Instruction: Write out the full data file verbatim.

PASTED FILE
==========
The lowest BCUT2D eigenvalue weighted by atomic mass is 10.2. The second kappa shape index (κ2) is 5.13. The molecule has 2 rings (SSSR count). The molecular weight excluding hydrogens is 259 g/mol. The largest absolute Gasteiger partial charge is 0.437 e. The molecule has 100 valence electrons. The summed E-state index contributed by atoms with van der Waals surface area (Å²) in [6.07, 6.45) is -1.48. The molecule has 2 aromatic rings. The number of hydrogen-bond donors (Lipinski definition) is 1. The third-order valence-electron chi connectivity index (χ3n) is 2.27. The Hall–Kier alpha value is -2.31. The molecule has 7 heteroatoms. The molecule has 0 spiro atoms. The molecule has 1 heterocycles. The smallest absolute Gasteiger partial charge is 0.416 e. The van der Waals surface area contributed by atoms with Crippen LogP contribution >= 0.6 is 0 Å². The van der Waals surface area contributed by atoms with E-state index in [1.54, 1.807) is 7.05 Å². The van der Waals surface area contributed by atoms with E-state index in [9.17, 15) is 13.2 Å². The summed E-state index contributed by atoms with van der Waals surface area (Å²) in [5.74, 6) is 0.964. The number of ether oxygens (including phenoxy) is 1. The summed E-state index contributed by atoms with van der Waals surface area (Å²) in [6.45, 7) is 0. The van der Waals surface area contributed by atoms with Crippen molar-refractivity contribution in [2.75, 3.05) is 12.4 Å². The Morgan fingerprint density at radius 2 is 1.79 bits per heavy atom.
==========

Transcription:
The lowest BCUT2D eigenvalue weighted by atomic mass is 10.2. The second kappa shape index (κ2) is 5.13. The molecule has 2 rings (SSSR count). The molecular weight excluding hydrogens is 259 g/mol. The largest absolute Gasteiger partial charge is 0.437 e. The molecule has 100 valence electrons. The summed E-state index contributed by atoms with van der Waals surface area (Å²) in [6.07, 6.45) is -1.48. The molecule has 2 aromatic rings. The number of hydrogen-bond donors (Lipinski definition) is 1. The third-order valence-electron chi connectivity index (χ3n) is 2.27. The Hall–Kier alpha value is -2.31. The molecule has 7 heteroatoms. The molecule has 0 spiro atoms. The molecule has 1 heterocycles. The smallest absolute Gasteiger partial charge is 0.416 e. The van der Waals surface area contributed by atoms with Crippen LogP contribution >= 0.6 is 0 Å². The van der Waals surface area contributed by atoms with E-state index in [1.54, 1.807) is 7.05 Å². The van der Waals surface area contributed by atoms with E-state index in [9.17, 15) is 13.2 Å². The summed E-state index contributed by atoms with van der Waals surface area (Å²) in [5.74, 6) is 0.964. The number of ether oxygens (including phenoxy) is 1. The summed E-state index contributed by atoms with van der Waals surface area (Å²) in [6.45, 7) is 0. The van der Waals surface area contributed by atoms with Crippen molar-refractivity contribution in [2.75, 3.05) is 12.4 Å². The Morgan fingerprint density at radius 2 is 1.79 bits per heavy atom.